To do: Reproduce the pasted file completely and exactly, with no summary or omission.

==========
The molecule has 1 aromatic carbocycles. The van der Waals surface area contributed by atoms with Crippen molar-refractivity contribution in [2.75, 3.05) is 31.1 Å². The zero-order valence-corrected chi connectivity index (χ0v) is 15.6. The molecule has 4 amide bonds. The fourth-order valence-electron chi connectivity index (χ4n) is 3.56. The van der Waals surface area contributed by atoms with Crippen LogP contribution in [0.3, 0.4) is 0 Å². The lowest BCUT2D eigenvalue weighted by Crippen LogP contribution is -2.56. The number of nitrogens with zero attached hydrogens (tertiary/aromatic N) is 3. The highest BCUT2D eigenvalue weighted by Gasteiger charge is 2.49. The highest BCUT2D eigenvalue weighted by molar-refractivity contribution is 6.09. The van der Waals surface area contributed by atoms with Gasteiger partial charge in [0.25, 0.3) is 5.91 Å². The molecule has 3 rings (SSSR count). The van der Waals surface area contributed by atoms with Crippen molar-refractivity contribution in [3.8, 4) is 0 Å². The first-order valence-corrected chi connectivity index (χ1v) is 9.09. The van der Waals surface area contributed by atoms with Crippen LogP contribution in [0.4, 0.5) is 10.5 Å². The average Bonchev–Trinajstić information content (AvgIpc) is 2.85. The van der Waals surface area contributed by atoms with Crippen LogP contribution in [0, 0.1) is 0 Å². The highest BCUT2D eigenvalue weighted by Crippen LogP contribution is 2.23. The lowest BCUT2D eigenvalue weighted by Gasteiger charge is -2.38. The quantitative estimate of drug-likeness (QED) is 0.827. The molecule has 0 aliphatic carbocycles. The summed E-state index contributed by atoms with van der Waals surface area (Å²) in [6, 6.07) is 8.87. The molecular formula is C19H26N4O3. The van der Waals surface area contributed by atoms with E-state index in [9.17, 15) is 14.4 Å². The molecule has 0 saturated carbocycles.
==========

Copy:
The molecule has 1 aromatic carbocycles. The van der Waals surface area contributed by atoms with Crippen molar-refractivity contribution in [2.75, 3.05) is 31.1 Å². The zero-order valence-corrected chi connectivity index (χ0v) is 15.6. The molecule has 4 amide bonds. The fourth-order valence-electron chi connectivity index (χ4n) is 3.56. The van der Waals surface area contributed by atoms with Crippen LogP contribution in [0.3, 0.4) is 0 Å². The lowest BCUT2D eigenvalue weighted by Crippen LogP contribution is -2.56. The number of nitrogens with zero attached hydrogens (tertiary/aromatic N) is 3. The highest BCUT2D eigenvalue weighted by Gasteiger charge is 2.49. The highest BCUT2D eigenvalue weighted by molar-refractivity contribution is 6.09. The van der Waals surface area contributed by atoms with Gasteiger partial charge in [0.25, 0.3) is 5.91 Å². The molecule has 3 rings (SSSR count). The van der Waals surface area contributed by atoms with Crippen molar-refractivity contribution in [3.8, 4) is 0 Å². The first-order valence-corrected chi connectivity index (χ1v) is 9.09. The van der Waals surface area contributed by atoms with Crippen LogP contribution in [0.4, 0.5) is 10.5 Å². The average Bonchev–Trinajstić information content (AvgIpc) is 2.85. The van der Waals surface area contributed by atoms with Crippen LogP contribution in [0, 0.1) is 0 Å². The highest BCUT2D eigenvalue weighted by Crippen LogP contribution is 2.23. The lowest BCUT2D eigenvalue weighted by Gasteiger charge is -2.38. The quantitative estimate of drug-likeness (QED) is 0.827. The molecule has 0 aliphatic carbocycles. The summed E-state index contributed by atoms with van der Waals surface area (Å²) in [6, 6.07) is 8.87. The molecular formula is C19H26N4O3. The van der Waals surface area contributed by atoms with E-state index in [9.17, 15) is 14.4 Å². The molecule has 0 saturated carbocycles.